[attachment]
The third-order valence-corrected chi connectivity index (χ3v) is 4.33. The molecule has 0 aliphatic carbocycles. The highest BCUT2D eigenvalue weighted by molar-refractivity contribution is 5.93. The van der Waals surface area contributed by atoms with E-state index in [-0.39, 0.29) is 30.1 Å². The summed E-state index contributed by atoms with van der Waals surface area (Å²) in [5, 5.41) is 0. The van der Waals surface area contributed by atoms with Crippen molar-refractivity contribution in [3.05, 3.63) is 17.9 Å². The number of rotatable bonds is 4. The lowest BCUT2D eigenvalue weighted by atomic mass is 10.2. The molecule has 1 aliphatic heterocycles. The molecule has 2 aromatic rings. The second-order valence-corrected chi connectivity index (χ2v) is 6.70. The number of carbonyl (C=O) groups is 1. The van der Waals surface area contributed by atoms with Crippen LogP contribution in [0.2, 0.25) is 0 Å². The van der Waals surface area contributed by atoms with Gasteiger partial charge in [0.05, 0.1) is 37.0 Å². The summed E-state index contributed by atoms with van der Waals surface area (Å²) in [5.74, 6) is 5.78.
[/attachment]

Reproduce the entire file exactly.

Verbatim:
The third-order valence-corrected chi connectivity index (χ3v) is 4.33. The molecule has 0 aliphatic carbocycles. The highest BCUT2D eigenvalue weighted by molar-refractivity contribution is 5.93. The van der Waals surface area contributed by atoms with E-state index in [-0.39, 0.29) is 30.1 Å². The summed E-state index contributed by atoms with van der Waals surface area (Å²) in [5, 5.41) is 0. The van der Waals surface area contributed by atoms with Crippen molar-refractivity contribution in [3.05, 3.63) is 17.9 Å². The number of rotatable bonds is 4. The lowest BCUT2D eigenvalue weighted by atomic mass is 10.2. The molecule has 1 aliphatic heterocycles. The molecule has 2 aromatic rings. The second-order valence-corrected chi connectivity index (χ2v) is 6.70. The number of carbonyl (C=O) groups is 1. The van der Waals surface area contributed by atoms with Crippen LogP contribution in [0.2, 0.25) is 0 Å². The van der Waals surface area contributed by atoms with Gasteiger partial charge in [0.05, 0.1) is 37.0 Å². The summed E-state index contributed by atoms with van der Waals surface area (Å²) in [5.74, 6) is 5.78.